I'm really only a quarter Welsh. But, when I went to Wales on Saturday, the girls were incredibly cute; not the World Cup Groupies, but the girls working in the shops, museums and restaurants. I've been to places renowned for cute girls before -- Tokyo, Bali, Somali neighborhoods of Nairobi, Santiago, Providence, Prague -- but I think I'm genetically programmed to like Welsh girls.

update [Mom chimes in]:Based on Grandparents surnames, you are 2/8 Welsh (Jones ), 3/8
English, Hosford, Taylor, Bardwell) and 3/8 Scotch-Irish (Malechem,
Kinney, Millin). Love, Mom

Remington Steele and Two Supermen

I saw Pierce Brosnan in Skiathos. He loaded two young boys, who I assume were his children, into a taxi just across the sidewalk from our boat. Nobody pointed out that he looked just like me. Well, 61 % like me. Which is why we have computers.

In order to compass the controversy I wrote about last night, I had to look through some old blog posts. And this one caught my eye, so I wondered, what would a 4 1/2 year old picture of me look like now? Pierce Brosnan was the answer, followed by Tom Welling and Christopher Reeve.

I know that my overwhelming charisma makes you suspect that you think I'm more handsome than I really am. But, no, I'm 54 - 55 % Man of Steel.

This is what DC Comics' heroes look like these days, however.

The best investment I made this year...

Was taking out too much money from a British ATM the day before the Fed cut the prime rate. The Saudis, according to the linked story, did not cut their prime rate as well, suggesting they no longer want to be pegged to the dollar. That story's linked to a review of recent Chinese monetary threats.

We need massive inflation to correct the housing bubble, as people really don't want to nominally lose money when the sell. So take enormous fixed-rate loans and use them to invest overseas. Now, capital flight is bad for the country, so you should discourage everyone else from doing this, but look out for Number One.

Well, this hole's pretty deep, but if we keep digging, I'm sure we'll get out eventually.

We had an economy built on a housing bubble set to deflate. This brings us to about 2001. But, the Administration reached out for criminal, nonsensical and deceitful ways to keep a rosy glow about the economy's cheeks. So, it reduced what regulations it could -- letting securitization take hold -- stopped enforcing what regulations it did have -- allowing liar loans and the like -- and signalled to mortgage lenders that interest only loans with balloon payments and 125 % mortgages would be totally OK with them.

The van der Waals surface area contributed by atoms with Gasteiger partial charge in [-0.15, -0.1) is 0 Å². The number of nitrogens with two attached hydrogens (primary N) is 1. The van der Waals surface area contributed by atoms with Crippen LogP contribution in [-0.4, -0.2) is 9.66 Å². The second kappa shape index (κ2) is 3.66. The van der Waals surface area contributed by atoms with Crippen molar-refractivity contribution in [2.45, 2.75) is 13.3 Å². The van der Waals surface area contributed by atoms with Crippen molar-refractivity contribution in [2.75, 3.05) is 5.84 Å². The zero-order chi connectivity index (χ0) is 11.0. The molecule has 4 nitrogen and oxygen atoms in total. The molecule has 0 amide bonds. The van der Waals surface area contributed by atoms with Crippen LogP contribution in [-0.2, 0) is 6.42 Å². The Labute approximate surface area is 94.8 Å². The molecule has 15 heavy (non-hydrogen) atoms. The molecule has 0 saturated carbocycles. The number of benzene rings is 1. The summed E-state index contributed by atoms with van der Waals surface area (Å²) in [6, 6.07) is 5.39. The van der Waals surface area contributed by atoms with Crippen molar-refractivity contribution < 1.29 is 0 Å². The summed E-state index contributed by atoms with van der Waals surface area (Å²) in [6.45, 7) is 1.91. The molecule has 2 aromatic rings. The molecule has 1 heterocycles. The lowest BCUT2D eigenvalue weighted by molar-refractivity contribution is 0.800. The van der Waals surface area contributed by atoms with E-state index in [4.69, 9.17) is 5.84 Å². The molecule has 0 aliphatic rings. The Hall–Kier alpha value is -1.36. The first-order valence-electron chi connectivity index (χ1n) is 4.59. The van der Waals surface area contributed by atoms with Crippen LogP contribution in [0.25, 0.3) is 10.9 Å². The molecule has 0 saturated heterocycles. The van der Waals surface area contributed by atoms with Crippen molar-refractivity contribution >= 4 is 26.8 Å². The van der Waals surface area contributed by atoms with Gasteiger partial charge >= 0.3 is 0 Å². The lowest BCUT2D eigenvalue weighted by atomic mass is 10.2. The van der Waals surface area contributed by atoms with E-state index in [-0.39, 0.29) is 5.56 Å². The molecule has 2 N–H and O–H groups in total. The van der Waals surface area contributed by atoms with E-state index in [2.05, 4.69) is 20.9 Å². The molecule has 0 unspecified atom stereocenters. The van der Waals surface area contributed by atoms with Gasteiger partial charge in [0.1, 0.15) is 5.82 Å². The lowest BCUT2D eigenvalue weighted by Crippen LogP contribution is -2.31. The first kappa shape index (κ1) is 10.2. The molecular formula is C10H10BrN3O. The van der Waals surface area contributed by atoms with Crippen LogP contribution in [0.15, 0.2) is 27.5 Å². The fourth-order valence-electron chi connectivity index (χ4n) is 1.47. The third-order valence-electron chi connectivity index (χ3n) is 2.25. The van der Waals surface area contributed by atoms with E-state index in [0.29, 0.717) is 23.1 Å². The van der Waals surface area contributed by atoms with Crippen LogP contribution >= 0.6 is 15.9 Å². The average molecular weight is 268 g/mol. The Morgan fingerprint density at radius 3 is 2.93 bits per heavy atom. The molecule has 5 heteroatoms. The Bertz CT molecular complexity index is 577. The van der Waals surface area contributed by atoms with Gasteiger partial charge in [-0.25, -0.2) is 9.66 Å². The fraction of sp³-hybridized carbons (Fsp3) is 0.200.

So, housing prices continued to run away, and if the balloon payments had been more than five years, they would have run further. I can only hope that the desire here is to create a permanent depression with a persistent underclass that are willing to sell their bodies to the government, as the Pentagon has forecasted a massive alien invasion and we need a cyborg army to combat it. That's the only charitable reading I can see.

The houses aren't increasing in underlying value. People will just pay as much as they can borrow. Say you, I and a guy we don't like are on an airplane that's going down, and there are two parachutes -- as a quick tip, the important thing is to watch the lines, and keep them from getting tangled. I'm not telling him that. So, they retail for about $450, but they're in a vending machine run by eBay. We have to bid for them. So, we will be on the phone with our banks, financial advisors and accountants trying to put together a package that's larger than he can. I would totally loan you another $500,000, but I have kids in school (hypothetically.) Houses are more or less the same thing. If we used the cash in our pockets, I might win with $12.35 and a tenth of an ounce of lint. But, the more money he's lent, the more money I'll borrow.
A critical issue is whether Fannie Mae and Freddie Mac, government-sponsored enterprises, should be allowed to purchase mortgages above the current $417,000 conforming loan limit.... This issue is crucial because the market for jumbo mortgages has seized up, and a lack of funding for these more expensive loans could have a major impact on housing values in large U.S cities. There is strong pressure in Congress to loosen the reins on Fannie and Freddie even more in the current housing downturn.
"There is little question that allowing the GSEs [government-sponsored enterprises] to securitize jumbo mortgages would give a short-term lift," Treasury Secretary Henry Paulson is expected to tell the House Financial Services Committee at a hearing today, according to prepared remarks. He is expected to say, however, that it would be "unreasonable and irresponsible" to expand their businesses without addressing their regulatory problems.... Mr. Bernanke [said] Monday ... that if Congress is inclined to raise the limit it should consider doing so in a way "that makes the change explicitly temporary as well as promptly implemented." Mr. Bernanke stopped short of endorsing the idea.
In another sign of an administration shift, the regulator for Fannie Mae and Freddie Mac, the Office of Federal Housing Enterprise Oversight, agreed to relax restrictions on the mortgage-finance companies' investment holdings. Ofheo's new policy allows ... the companies to add a combined $40 billion in mortgages to their portfolios by the end of March. In making the changes, Ofheo cited recent progress by both companies in repairing internal controls, though it pointed out that neither company had returned to timely filing of financial statements from past accounting scandals.